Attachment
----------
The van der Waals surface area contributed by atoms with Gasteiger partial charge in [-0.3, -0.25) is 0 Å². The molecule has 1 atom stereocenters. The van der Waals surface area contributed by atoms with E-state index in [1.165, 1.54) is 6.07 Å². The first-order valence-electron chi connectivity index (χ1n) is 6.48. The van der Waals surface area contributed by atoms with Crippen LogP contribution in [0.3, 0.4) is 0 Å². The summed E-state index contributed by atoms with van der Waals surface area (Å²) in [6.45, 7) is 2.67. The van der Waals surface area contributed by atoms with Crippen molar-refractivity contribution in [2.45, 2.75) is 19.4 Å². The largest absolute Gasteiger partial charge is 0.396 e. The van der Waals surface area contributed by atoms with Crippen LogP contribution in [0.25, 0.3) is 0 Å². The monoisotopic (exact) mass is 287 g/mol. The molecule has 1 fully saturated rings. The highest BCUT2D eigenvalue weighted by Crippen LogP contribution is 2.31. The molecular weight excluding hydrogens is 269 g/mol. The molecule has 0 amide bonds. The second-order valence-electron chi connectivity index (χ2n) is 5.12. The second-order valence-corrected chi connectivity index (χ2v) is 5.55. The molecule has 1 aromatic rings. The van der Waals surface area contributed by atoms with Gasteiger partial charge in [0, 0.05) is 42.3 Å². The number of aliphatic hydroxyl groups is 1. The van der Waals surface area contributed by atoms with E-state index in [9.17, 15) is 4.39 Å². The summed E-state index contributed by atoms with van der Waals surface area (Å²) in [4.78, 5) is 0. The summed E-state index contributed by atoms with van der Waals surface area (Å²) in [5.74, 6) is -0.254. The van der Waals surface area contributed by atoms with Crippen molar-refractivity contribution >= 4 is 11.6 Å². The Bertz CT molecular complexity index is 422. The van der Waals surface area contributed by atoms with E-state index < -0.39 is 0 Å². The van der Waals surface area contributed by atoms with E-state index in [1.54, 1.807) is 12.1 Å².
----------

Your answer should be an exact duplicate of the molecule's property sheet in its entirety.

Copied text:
The van der Waals surface area contributed by atoms with Gasteiger partial charge in [-0.3, -0.25) is 0 Å². The molecule has 1 atom stereocenters. The van der Waals surface area contributed by atoms with E-state index in [1.165, 1.54) is 6.07 Å². The first-order valence-electron chi connectivity index (χ1n) is 6.48. The van der Waals surface area contributed by atoms with Crippen LogP contribution in [0.3, 0.4) is 0 Å². The summed E-state index contributed by atoms with van der Waals surface area (Å²) in [6.45, 7) is 2.67. The van der Waals surface area contributed by atoms with Crippen molar-refractivity contribution in [2.45, 2.75) is 19.4 Å². The largest absolute Gasteiger partial charge is 0.396 e. The van der Waals surface area contributed by atoms with Crippen LogP contribution in [0.25, 0.3) is 0 Å². The monoisotopic (exact) mass is 287 g/mol. The molecule has 1 fully saturated rings. The highest BCUT2D eigenvalue weighted by Crippen LogP contribution is 2.31. The molecular weight excluding hydrogens is 269 g/mol. The molecule has 0 amide bonds. The second-order valence-electron chi connectivity index (χ2n) is 5.12. The second-order valence-corrected chi connectivity index (χ2v) is 5.55. The molecule has 1 aromatic rings. The van der Waals surface area contributed by atoms with Gasteiger partial charge in [0, 0.05) is 42.3 Å². The number of aliphatic hydroxyl groups is 1. The van der Waals surface area contributed by atoms with E-state index in [9.17, 15) is 4.39 Å². The summed E-state index contributed by atoms with van der Waals surface area (Å²) in [4.78, 5) is 0. The summed E-state index contributed by atoms with van der Waals surface area (Å²) in [5.74, 6) is -0.254. The van der Waals surface area contributed by atoms with Crippen molar-refractivity contribution >= 4 is 11.6 Å². The Bertz CT molecular complexity index is 422. The van der Waals surface area contributed by atoms with E-state index < -0.39 is 0 Å². The van der Waals surface area contributed by atoms with E-state index in [1.54, 1.807) is 12.1 Å².